Dear ecologically threatened mer-people,
The oil may still be gushing into the Gulf and making its way up to the north-east coast (and England!) but at least we had picture-perfect weather on Saturday for my favorite summer event, The Mermaid Parade. I've been attending this Coney Island parade on-and-off since the late '80s and am happy to report that it hasn't changed all that much. It's still wonderfully rag-tag and eccentric with a refreshing absence of any kind of corporate branding or advertising. (It's also the largest art parade in the US.)
The big changes in Coney Island that we bohemian types have been fretting about for five years were not all that bad so far: The old Astroland was torn down last year and has been replaced by a sparkling new Luna Park (the name comes from an early-1900s incarnation of Coney Island's amusement park). Thankfully it's no glossy, corporate Disney production but I think it's nice the kids have brand-new rides. (And of course, the Cyclone and the Wonder Wheel, both historical landmarks, remain, as does the disused but refurbished Parachute Jump.) I was dismayed to hear that the Shore Hotel/Theater, where Tod Browning's "Freaks" premiered in 1932, has been earmarked for demolition as are a few other landmark buildings.
But onto happier thoughts: Here are my highlights from this year's parade...
Of course our first stop was Ruby's Bar & Grill on the boardwalk (the space was a speakeasy & underground cabaret in the '20s. After a long stint as a Hebrew National Deli starting in 1934, it became Ruby's in 1975. Without it, Coney Island would have no soul.) We loved this trio of bathing beauties.
Raw clams & beer at Ruby's is a long-standing Mermaid tradition for me.
Another not-so-great change in Coney is the old boardwalk being torn up and replaced with concrete. (Update: I received this message from Ruby's: "The boardwalk is not being replaced with Concret. They are reinforcing with concret then the natural Honduras wood goes on top. The area from Keyspan to Cyclone will always be the natural wood.") The parade ran along the old boardwalk side, with a fenced-off construction area cutting the width of area for parade watchers in half. Feeling claustrophobic, we fled to the parking lot where many of the marchers were being siphoned off....
...and I ran smack dab into this year's Queen Mermaid & King Neptune: Laurie Anderson and Lou Reed. Lou eschewed the traditional crown for a cap from Totonno's pizza parlour. (More on that later.)
One of the main themes at the parade this year was--surprise!--the BP oil spill disaster. Oil-covered mermaids were legion, as were agit-prop placards (BP = Boycott Pollution).
There were even oil-covered Somalian pirates....
This was my favorite: a zombie mermaid whose flesh had been dissolved by the oil spill.
The protest slogans were a bit....I don't know....it is just me, or are they a bit pointless? Would BP care if a mermaid swam in their toilet? Would a mermaid fit inside a toilet? And if they could, what would that achieve?
Meanwhile, back at Ruby's.....
No, I didn't travel back to 1940 to take this photo of the Cyclone...but wouldn't that be grand if I could?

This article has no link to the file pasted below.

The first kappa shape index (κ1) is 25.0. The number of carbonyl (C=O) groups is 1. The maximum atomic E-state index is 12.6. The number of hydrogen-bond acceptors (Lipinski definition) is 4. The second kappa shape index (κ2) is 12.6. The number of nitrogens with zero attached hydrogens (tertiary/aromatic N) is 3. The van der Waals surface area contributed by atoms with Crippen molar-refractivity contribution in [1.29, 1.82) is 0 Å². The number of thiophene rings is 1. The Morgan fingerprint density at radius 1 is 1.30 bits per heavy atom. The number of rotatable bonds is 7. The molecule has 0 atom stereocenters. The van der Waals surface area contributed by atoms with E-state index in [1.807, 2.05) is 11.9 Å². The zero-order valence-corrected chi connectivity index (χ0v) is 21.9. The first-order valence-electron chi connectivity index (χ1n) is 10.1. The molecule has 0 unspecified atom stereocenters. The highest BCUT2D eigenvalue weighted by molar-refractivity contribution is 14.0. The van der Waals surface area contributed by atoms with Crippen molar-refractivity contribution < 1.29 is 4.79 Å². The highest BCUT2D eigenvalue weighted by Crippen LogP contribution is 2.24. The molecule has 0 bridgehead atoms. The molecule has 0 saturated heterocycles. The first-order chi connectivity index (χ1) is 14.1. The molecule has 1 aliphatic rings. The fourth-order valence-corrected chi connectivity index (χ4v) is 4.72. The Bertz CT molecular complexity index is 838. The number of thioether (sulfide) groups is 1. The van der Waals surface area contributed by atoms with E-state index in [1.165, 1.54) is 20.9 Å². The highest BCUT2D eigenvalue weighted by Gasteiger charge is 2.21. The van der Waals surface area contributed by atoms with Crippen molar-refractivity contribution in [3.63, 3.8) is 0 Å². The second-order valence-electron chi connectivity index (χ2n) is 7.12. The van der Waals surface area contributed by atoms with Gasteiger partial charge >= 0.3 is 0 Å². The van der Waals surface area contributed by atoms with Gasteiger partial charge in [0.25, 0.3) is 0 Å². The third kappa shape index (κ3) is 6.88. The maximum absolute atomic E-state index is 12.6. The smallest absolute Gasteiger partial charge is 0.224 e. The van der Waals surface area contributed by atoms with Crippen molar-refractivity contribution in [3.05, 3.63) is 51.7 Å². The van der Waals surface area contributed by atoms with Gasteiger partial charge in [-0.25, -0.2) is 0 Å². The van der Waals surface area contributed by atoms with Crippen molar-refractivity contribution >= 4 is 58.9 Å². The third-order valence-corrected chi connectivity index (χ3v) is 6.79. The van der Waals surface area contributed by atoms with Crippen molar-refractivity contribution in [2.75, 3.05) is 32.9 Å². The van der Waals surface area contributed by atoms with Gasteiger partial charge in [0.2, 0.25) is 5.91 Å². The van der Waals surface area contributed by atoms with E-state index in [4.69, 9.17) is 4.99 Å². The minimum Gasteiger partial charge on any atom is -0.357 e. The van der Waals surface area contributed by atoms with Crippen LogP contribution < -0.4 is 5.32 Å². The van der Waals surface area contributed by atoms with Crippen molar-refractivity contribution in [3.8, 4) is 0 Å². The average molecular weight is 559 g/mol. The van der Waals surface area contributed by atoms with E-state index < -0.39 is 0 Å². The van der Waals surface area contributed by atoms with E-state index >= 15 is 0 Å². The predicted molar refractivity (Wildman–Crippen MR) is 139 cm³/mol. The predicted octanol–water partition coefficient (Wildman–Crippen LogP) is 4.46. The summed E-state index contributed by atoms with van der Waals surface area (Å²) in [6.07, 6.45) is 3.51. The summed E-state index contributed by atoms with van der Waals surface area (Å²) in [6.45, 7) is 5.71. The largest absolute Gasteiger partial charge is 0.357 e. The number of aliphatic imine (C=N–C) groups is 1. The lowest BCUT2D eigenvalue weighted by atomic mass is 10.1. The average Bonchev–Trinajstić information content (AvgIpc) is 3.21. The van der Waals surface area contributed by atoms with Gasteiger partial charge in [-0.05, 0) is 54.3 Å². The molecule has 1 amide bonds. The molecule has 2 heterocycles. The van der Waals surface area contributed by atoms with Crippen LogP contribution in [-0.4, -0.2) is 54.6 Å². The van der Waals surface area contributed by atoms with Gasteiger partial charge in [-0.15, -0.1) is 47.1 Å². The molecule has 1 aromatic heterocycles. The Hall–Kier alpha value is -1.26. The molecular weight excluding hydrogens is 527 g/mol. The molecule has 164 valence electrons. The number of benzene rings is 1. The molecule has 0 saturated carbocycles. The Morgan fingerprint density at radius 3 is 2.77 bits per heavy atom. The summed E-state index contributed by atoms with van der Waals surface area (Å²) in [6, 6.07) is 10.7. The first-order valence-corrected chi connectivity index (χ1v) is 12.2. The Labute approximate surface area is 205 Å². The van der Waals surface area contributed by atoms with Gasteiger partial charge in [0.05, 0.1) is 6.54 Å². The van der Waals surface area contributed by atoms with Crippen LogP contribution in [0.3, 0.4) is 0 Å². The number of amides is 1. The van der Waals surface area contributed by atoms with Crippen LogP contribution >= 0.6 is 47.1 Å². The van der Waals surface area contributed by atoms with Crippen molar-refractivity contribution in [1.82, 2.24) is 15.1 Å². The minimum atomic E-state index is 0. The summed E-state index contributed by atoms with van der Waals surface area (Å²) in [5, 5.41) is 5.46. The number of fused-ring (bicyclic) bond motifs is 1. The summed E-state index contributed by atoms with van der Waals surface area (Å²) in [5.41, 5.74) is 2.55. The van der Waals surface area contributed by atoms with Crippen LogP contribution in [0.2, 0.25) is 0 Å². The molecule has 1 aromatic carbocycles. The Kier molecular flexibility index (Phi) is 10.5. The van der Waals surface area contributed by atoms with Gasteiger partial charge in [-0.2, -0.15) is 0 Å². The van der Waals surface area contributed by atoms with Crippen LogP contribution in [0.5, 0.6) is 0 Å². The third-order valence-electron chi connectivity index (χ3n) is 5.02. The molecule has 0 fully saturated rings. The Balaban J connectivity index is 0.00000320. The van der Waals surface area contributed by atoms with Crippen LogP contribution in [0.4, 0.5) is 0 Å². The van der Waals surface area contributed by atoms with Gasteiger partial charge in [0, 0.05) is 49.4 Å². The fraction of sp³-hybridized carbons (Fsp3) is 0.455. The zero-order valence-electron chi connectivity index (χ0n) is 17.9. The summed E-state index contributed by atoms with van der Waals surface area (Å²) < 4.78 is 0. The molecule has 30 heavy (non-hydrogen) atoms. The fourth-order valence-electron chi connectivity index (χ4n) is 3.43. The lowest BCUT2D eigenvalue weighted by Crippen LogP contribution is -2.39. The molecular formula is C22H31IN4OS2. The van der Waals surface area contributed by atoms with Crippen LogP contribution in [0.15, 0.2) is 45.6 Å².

I talked everyone into riding the Cyclone (Corey & I stayed on for a second ride.) Here's Christine on her post-ride high!
Exhausted and starving, we made a pilgrimage to Totonno's Pizza on Neptune Avenue. It's considered the best pizza in the US. Opened in 1924, it is the oldest continuously operating pizzeria in the country.
On our way there, we were told by a local: "They have a LOT of attitude there....so make sure you give it right back to them!" When we arrived there was a long line of Brooklyn hipsters waiting to get in. Inside people were lingering over cups of melted ice, couples hogging tables that could seat six, a lone woman waiting over a half hour for a take-out pizza taking up a table that seated four. The staff could have cared less about the people waiting outside. I didn't mind waiting (we bought some cans of Foster's at a nearby gas station and sipped away in line); I just thought the restaurant's laid-back, almost passive-aggressive attitude was hilarious.
Of course, not everyone is as mellow as I am. One outraged guy went inside and started loudly complaining about the seating arrangements and the long wait. He was swiftly kicked to the curb by a tough-as-nails waitress who looked like she had seen it ALL.
Next was a bleached-blonde, leathery junkie woman who, despite the fact that she lived in Coney Island most of her life, was flabbergasted by everything that was happening around her. "Did you see the shit that's going on up on that damn boardwalk?! There are a bunch of fucking MERMAIDS running around up there!" And she wasn't trying to be funny. Then she was appalled by the wait to get into the pizzeria and went in and complained. She nearly escaped being turned into sausage by the chef.
The pizza , cooked in a coal-burning brick oven, was definitely worth the wait. The thin crust was heavenly, with a smoky taste, and the pie was delightfully grease-free. All the ingredients tasted very fresh. We wolfed down two pies.
Corey digs into his slice.
Nancy contemplates the beauty and simplicity of a plain slice.
I of course wanted sausage and mushrooms on mine and as you can see, I look like a maniac eating it.
We burned off some calories by walking back to the entrance of the new Luna Park. It's designed to look like the original Luna Park entrance.
This 105-year-old film clip starts off slow but it has many rewards...including a live camel ride and a woman mysteriously collapsing on the beach.
Thanks for visiting!